How much will each customer spend? Startup Zodiac says it has the answer
March 24, 2016 02:12 PM
Thoryn Stephens has long believed he could market more effectively if he could calculate the worth of each customer. That’s why Stephens, chief digital officer at American Apparel Inc., jumped at the chance late last year to be among the beta testers of new technology from Zodiac designed to predict the lifetime value of each of a retailer’s customers.
Zodiac announced Wednesday it has raised $3 million in seed funding to further develop its product, which is based on decades of work by Peter Fader, a professor of the Wharton School at the University of Pennsylvania, on how to calculate customer lifetime value. Fader’s connection helped sell Stephens on trying the system. “He is the king of customer-centricity,” Stephens says.
Stephens sees several benefits in knowing how much a customer is likely to spend. First, a retailer can better segment its best customers and make sure they get offers that keep them engaged. It can also find consumers like its best customers, for example using the Facebook Custom Audience ad system, and target them with ads.
A retailer also could analyze the behavior of its high-value customers to derive insights that could induce mid- and low-value customers to buy more. “Maybe recency is a key factor,” Stephens says. “What if you sent each customer an email within a day after they visited the site or bought, would that drive additional revenue?”
American Apparel, No 330 in the Internet Retailer 2015 Top 500, has provided Zodiac with a portion of its customer file and obtained useful insights into how customers break down in terms of lifetime value, which Stephens says is important for understanding “the health of our customer file.” It’s also helped the clothing manufacturer and retailer begin to target its best customers, although Stephens says it’s too soon to gauge results.
A big question for any system that attempts to predict customer behavior is whether it can do so accurately. Stephens says American Apparel provided Zodiac with a portion of its customer data and received back results that were “in line with the internal analysis we’ve done.”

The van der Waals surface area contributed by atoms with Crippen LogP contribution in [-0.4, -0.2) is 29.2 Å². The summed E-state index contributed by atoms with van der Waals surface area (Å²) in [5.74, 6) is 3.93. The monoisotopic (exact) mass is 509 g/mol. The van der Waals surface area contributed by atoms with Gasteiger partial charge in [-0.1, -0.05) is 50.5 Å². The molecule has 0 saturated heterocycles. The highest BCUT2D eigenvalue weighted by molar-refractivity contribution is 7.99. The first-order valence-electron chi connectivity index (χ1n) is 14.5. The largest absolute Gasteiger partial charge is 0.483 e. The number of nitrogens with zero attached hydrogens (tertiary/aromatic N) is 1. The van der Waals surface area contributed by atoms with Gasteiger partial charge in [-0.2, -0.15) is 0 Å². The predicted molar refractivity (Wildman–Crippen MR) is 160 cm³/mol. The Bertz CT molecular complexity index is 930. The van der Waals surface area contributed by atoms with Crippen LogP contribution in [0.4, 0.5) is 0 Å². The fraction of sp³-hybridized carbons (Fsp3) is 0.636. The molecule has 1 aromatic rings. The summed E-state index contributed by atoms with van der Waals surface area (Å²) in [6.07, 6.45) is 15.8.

Fader, the Wharton School professor, has been working for nearly 20 years to perfect statistical models for predicting customer lifetime value, and collaborated with three of his students to turn it into the commercial product that Zodiac is now selling, says Scott Samios, chief operating officer of Zodiac. He says the company launched early in 2015 and in recent months has recruited a half-dozen companies to test its system. Besides American Apparel, they include Dressbarn, part of Ascena Retail Group, No. 87 in the Top 500; ModCloth, No. 198; and cosmetics brand Charlotte Tilbury.
Samios says Zodiac proves its accuracy by taking historical customer data from a client company, for example the past two years of transactions, and analyzing the first 18 months of that file to predict how much customers would buy in the last six months, without looking at that last half-year of data. He says in most cases Zodiac’s estimates are accurate within 3%.
He says a key benefit of Zodiac is that it predicts the spending for each customer, rather than relying on averages for a group of customers, which inevitably overstates the value of some customers while undervaluing others. In addition, rather than relying on historical data such as average order value, Zodiac updates its estimates based on current transactions, sending an updated estimate of each customer’s projected value each month.
Samios says Zodiac also answers the question: What is a customer’s “lifetime” with each retailer? Most retailers pick an arbitrary period, such as one or two years, Samios says, while in many cases a shopper may patronize a retailer for a much longer or shorter period. Zodiac, he says, can reveal what the typical time period is for each client retailer, he says.
Zodiac charges a monthly subscription fee that starts under $1,000 and goes up based on the size of the customer file a retailer wants tracked and analyzed. “Even a large brand might start with a good-sized cohort and be able to get started for around $1,000,” Samios says.
Stephens, who joined American Apparel just over a year ago, says American Apparel is seeking to make better use of data to drive its marketing, but doesn’t have the data scientists on staff to optimize results from the marketing technology it’s using. “Outsourcing made the most sense, given the internal infrastructure I’ve inherited,” he says. “I knew I could get to market quite quickly working with the Zodiac team, which is exactly what’s happened.”
Leading the $3 million funding round was First Round Capital, a venture capital firm that specializes in early-stage companies, Metamorphic Ventures and others, Zodiac says.